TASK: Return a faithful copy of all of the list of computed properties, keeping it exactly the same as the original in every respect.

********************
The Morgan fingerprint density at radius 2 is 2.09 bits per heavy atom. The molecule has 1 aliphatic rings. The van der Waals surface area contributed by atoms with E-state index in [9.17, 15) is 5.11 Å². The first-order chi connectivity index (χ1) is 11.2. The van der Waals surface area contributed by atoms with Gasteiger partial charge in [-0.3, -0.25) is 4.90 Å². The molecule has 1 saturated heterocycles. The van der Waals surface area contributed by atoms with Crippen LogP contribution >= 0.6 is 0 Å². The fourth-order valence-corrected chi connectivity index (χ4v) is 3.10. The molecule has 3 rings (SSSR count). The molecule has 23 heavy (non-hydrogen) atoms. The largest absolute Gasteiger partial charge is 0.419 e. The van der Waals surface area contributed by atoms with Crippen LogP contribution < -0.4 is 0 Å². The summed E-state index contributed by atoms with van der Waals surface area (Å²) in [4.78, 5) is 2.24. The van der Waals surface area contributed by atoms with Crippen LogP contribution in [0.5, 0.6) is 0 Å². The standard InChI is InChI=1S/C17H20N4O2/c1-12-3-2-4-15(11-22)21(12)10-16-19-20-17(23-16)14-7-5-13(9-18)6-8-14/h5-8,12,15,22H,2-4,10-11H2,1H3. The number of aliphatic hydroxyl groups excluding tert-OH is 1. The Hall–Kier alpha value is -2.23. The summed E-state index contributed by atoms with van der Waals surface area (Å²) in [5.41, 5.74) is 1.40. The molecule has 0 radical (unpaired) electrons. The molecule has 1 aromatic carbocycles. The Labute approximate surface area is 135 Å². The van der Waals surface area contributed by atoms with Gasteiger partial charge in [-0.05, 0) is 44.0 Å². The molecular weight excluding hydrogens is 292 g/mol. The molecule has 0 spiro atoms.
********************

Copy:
The Morgan fingerprint density at radius 2 is 2.09 bits per heavy atom. The molecule has 1 aliphatic rings. The van der Waals surface area contributed by atoms with E-state index in [9.17, 15) is 5.11 Å². The first-order chi connectivity index (χ1) is 11.2. The van der Waals surface area contributed by atoms with Gasteiger partial charge in [-0.3, -0.25) is 4.90 Å². The molecule has 1 saturated heterocycles. The van der Waals surface area contributed by atoms with Crippen LogP contribution >= 0.6 is 0 Å². The fourth-order valence-corrected chi connectivity index (χ4v) is 3.10. The molecule has 3 rings (SSSR count). The molecule has 23 heavy (non-hydrogen) atoms. The largest absolute Gasteiger partial charge is 0.419 e. The van der Waals surface area contributed by atoms with Crippen LogP contribution < -0.4 is 0 Å². The summed E-state index contributed by atoms with van der Waals surface area (Å²) in [4.78, 5) is 2.24. The van der Waals surface area contributed by atoms with Crippen LogP contribution in [0.5, 0.6) is 0 Å². The standard InChI is InChI=1S/C17H20N4O2/c1-12-3-2-4-15(11-22)21(12)10-16-19-20-17(23-16)14-7-5-13(9-18)6-8-14/h5-8,12,15,22H,2-4,10-11H2,1H3. The number of aliphatic hydroxyl groups excluding tert-OH is 1. The Hall–Kier alpha value is -2.23. The summed E-state index contributed by atoms with van der Waals surface area (Å²) in [5.41, 5.74) is 1.40. The molecule has 0 radical (unpaired) electrons. The molecule has 1 aromatic carbocycles. The Labute approximate surface area is 135 Å². The van der Waals surface area contributed by atoms with Gasteiger partial charge in [-0.05, 0) is 44.0 Å². The molecular weight excluding hydrogens is 292 g/mol. The molecule has 0 spiro atoms.